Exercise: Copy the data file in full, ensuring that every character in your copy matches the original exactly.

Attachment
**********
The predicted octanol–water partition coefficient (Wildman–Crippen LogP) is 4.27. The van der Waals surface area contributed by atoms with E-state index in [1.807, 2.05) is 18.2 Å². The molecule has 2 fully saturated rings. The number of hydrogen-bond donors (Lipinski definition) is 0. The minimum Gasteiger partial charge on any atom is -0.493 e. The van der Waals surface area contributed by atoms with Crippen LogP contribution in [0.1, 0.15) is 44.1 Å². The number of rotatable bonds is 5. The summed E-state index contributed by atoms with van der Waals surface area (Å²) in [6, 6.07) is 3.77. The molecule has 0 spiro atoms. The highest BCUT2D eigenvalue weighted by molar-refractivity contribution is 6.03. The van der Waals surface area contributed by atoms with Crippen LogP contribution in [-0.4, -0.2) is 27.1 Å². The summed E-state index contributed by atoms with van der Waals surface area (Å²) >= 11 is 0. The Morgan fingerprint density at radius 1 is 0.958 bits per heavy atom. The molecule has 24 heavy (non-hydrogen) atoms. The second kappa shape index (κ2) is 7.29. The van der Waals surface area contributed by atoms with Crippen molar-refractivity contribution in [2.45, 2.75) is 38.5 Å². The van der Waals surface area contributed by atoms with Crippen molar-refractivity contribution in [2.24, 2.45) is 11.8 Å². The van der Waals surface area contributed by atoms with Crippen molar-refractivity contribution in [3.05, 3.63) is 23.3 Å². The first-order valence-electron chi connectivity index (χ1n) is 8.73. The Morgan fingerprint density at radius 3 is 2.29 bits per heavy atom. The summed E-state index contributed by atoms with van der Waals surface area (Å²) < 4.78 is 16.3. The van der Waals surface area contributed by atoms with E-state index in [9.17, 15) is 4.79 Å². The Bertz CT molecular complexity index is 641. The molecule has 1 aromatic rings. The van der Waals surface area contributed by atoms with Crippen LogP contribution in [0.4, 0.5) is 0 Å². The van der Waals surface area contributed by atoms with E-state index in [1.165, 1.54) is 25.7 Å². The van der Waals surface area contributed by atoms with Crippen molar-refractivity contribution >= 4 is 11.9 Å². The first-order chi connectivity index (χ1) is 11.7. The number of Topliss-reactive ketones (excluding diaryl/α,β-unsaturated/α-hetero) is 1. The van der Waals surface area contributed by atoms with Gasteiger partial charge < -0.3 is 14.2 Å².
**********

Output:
The predicted octanol–water partition coefficient (Wildman–Crippen LogP) is 4.27. The van der Waals surface area contributed by atoms with E-state index in [1.807, 2.05) is 18.2 Å². The molecule has 2 fully saturated rings. The number of hydrogen-bond donors (Lipinski definition) is 0. The minimum Gasteiger partial charge on any atom is -0.493 e. The van der Waals surface area contributed by atoms with Crippen LogP contribution in [0.1, 0.15) is 44.1 Å². The number of rotatable bonds is 5. The summed E-state index contributed by atoms with van der Waals surface area (Å²) in [6, 6.07) is 3.77. The molecule has 0 spiro atoms. The highest BCUT2D eigenvalue weighted by molar-refractivity contribution is 6.03. The van der Waals surface area contributed by atoms with Crippen LogP contribution in [-0.4, -0.2) is 27.1 Å². The summed E-state index contributed by atoms with van der Waals surface area (Å²) >= 11 is 0. The Morgan fingerprint density at radius 1 is 0.958 bits per heavy atom. The molecule has 24 heavy (non-hydrogen) atoms. The second kappa shape index (κ2) is 7.29. The van der Waals surface area contributed by atoms with Crippen molar-refractivity contribution in [2.45, 2.75) is 38.5 Å². The van der Waals surface area contributed by atoms with Crippen molar-refractivity contribution in [2.24, 2.45) is 11.8 Å². The van der Waals surface area contributed by atoms with Crippen molar-refractivity contribution in [3.05, 3.63) is 23.3 Å². The first-order valence-electron chi connectivity index (χ1n) is 8.73. The Morgan fingerprint density at radius 3 is 2.29 bits per heavy atom. The summed E-state index contributed by atoms with van der Waals surface area (Å²) < 4.78 is 16.3. The van der Waals surface area contributed by atoms with E-state index in [9.17, 15) is 4.79 Å². The Bertz CT molecular complexity index is 641. The molecule has 1 aromatic rings. The van der Waals surface area contributed by atoms with Crippen LogP contribution in [0.4, 0.5) is 0 Å². The van der Waals surface area contributed by atoms with E-state index in [1.165, 1.54) is 25.7 Å². The van der Waals surface area contributed by atoms with Crippen molar-refractivity contribution >= 4 is 11.9 Å². The first-order chi connectivity index (χ1) is 11.7. The number of Topliss-reactive ketones (excluding diaryl/α,β-unsaturated/α-hetero) is 1. The van der Waals surface area contributed by atoms with Gasteiger partial charge < -0.3 is 14.2 Å².